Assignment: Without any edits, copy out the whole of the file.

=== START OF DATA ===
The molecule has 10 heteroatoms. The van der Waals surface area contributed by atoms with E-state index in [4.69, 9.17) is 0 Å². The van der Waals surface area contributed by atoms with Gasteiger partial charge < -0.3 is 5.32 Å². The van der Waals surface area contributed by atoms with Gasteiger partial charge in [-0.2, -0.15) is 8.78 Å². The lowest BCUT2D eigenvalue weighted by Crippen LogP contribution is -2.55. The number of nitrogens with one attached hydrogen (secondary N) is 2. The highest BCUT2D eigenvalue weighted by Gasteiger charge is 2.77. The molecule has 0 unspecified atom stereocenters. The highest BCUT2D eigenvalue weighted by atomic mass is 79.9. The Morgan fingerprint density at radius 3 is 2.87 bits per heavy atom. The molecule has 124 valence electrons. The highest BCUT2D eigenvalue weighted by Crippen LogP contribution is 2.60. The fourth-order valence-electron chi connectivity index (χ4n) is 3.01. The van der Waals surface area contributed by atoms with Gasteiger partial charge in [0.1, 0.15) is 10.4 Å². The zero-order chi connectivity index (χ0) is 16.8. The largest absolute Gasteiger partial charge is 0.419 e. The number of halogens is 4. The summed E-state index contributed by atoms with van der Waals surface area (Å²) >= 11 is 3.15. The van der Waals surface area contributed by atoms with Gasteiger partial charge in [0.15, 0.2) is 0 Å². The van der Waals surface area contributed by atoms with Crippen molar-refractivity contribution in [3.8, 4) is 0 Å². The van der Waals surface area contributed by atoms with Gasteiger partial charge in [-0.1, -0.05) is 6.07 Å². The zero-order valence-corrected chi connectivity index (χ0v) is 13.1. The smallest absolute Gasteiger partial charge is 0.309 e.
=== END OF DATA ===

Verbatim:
The molecule has 10 heteroatoms. The van der Waals surface area contributed by atoms with E-state index in [4.69, 9.17) is 0 Å². The van der Waals surface area contributed by atoms with Gasteiger partial charge < -0.3 is 5.32 Å². The van der Waals surface area contributed by atoms with Gasteiger partial charge in [-0.2, -0.15) is 8.78 Å². The lowest BCUT2D eigenvalue weighted by Crippen LogP contribution is -2.55. The number of nitrogens with one attached hydrogen (secondary N) is 2. The highest BCUT2D eigenvalue weighted by Gasteiger charge is 2.77. The molecule has 0 unspecified atom stereocenters. The highest BCUT2D eigenvalue weighted by atomic mass is 79.9. The Morgan fingerprint density at radius 3 is 2.87 bits per heavy atom. The molecule has 124 valence electrons. The highest BCUT2D eigenvalue weighted by Crippen LogP contribution is 2.60. The fourth-order valence-electron chi connectivity index (χ4n) is 3.01. The van der Waals surface area contributed by atoms with Gasteiger partial charge in [0.1, 0.15) is 10.4 Å². The zero-order chi connectivity index (χ0) is 16.8. The largest absolute Gasteiger partial charge is 0.419 e. The number of halogens is 4. The summed E-state index contributed by atoms with van der Waals surface area (Å²) >= 11 is 3.15. The van der Waals surface area contributed by atoms with Gasteiger partial charge in [0.15, 0.2) is 0 Å². The van der Waals surface area contributed by atoms with Crippen molar-refractivity contribution in [3.8, 4) is 0 Å². The van der Waals surface area contributed by atoms with Gasteiger partial charge in [-0.1, -0.05) is 6.07 Å². The zero-order valence-corrected chi connectivity index (χ0v) is 13.1. The smallest absolute Gasteiger partial charge is 0.309 e.